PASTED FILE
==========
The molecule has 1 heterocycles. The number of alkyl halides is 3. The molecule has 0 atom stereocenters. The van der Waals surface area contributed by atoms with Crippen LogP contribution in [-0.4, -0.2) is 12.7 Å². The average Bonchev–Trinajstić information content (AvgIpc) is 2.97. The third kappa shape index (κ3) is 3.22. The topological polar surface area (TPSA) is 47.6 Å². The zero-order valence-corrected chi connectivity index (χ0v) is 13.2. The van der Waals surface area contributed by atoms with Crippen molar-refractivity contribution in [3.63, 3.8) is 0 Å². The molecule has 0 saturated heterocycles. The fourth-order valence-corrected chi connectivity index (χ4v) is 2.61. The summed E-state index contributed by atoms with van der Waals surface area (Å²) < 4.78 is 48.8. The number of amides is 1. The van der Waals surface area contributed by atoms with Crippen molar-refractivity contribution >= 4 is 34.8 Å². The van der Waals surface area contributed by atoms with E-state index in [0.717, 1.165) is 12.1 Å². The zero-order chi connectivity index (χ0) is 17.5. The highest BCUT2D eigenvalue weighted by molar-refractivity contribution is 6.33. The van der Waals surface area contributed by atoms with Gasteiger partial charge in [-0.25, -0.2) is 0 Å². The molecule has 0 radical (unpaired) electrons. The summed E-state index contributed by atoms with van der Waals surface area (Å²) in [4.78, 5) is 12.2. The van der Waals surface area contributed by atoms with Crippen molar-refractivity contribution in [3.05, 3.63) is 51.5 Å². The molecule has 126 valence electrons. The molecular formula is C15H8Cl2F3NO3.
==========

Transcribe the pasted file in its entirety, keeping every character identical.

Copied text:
The molecule has 1 heterocycles. The number of alkyl halides is 3. The molecule has 0 atom stereocenters. The van der Waals surface area contributed by atoms with Crippen LogP contribution in [-0.4, -0.2) is 12.7 Å². The average Bonchev–Trinajstić information content (AvgIpc) is 2.97. The third kappa shape index (κ3) is 3.22. The topological polar surface area (TPSA) is 47.6 Å². The zero-order valence-corrected chi connectivity index (χ0v) is 13.2. The van der Waals surface area contributed by atoms with Crippen molar-refractivity contribution in [3.63, 3.8) is 0 Å². The molecule has 0 saturated heterocycles. The fourth-order valence-corrected chi connectivity index (χ4v) is 2.61. The summed E-state index contributed by atoms with van der Waals surface area (Å²) < 4.78 is 48.8. The number of amides is 1. The van der Waals surface area contributed by atoms with Crippen molar-refractivity contribution >= 4 is 34.8 Å². The van der Waals surface area contributed by atoms with E-state index in [0.717, 1.165) is 12.1 Å². The zero-order chi connectivity index (χ0) is 17.5. The highest BCUT2D eigenvalue weighted by molar-refractivity contribution is 6.33. The van der Waals surface area contributed by atoms with Gasteiger partial charge in [-0.25, -0.2) is 0 Å². The molecule has 0 radical (unpaired) electrons. The summed E-state index contributed by atoms with van der Waals surface area (Å²) in [4.78, 5) is 12.2. The van der Waals surface area contributed by atoms with Crippen molar-refractivity contribution in [3.05, 3.63) is 51.5 Å². The molecule has 126 valence electrons. The molecular formula is C15H8Cl2F3NO3.